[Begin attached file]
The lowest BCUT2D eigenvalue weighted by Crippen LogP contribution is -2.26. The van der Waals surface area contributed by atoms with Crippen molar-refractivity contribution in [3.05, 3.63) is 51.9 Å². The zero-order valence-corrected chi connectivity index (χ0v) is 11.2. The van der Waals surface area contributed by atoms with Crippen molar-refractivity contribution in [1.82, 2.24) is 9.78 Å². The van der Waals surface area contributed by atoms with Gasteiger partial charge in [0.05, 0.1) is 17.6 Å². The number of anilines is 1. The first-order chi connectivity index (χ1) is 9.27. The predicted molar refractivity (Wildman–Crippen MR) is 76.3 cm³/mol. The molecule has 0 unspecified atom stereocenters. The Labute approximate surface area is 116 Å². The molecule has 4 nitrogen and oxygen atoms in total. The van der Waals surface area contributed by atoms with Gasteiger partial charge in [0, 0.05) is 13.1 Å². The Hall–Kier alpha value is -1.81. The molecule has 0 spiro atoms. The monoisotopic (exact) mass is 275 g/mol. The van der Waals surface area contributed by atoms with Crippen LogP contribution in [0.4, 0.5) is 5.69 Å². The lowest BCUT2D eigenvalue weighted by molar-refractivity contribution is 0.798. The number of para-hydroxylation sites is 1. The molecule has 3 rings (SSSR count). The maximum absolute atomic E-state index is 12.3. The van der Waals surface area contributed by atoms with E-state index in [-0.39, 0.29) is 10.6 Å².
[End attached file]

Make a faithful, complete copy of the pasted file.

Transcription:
The lowest BCUT2D eigenvalue weighted by Crippen LogP contribution is -2.26. The van der Waals surface area contributed by atoms with Crippen molar-refractivity contribution in [3.05, 3.63) is 51.9 Å². The zero-order valence-corrected chi connectivity index (χ0v) is 11.2. The van der Waals surface area contributed by atoms with Crippen molar-refractivity contribution in [1.82, 2.24) is 9.78 Å². The van der Waals surface area contributed by atoms with Gasteiger partial charge in [0.05, 0.1) is 17.6 Å². The number of anilines is 1. The first-order chi connectivity index (χ1) is 9.27. The predicted molar refractivity (Wildman–Crippen MR) is 76.3 cm³/mol. The molecule has 0 unspecified atom stereocenters. The Labute approximate surface area is 116 Å². The molecule has 4 nitrogen and oxygen atoms in total. The van der Waals surface area contributed by atoms with Gasteiger partial charge in [0, 0.05) is 13.1 Å². The Hall–Kier alpha value is -1.81. The molecule has 0 spiro atoms. The monoisotopic (exact) mass is 275 g/mol. The van der Waals surface area contributed by atoms with Crippen LogP contribution in [0.4, 0.5) is 5.69 Å². The lowest BCUT2D eigenvalue weighted by molar-refractivity contribution is 0.798. The number of para-hydroxylation sites is 1. The molecule has 3 rings (SSSR count). The maximum absolute atomic E-state index is 12.3. The van der Waals surface area contributed by atoms with E-state index in [-0.39, 0.29) is 10.6 Å².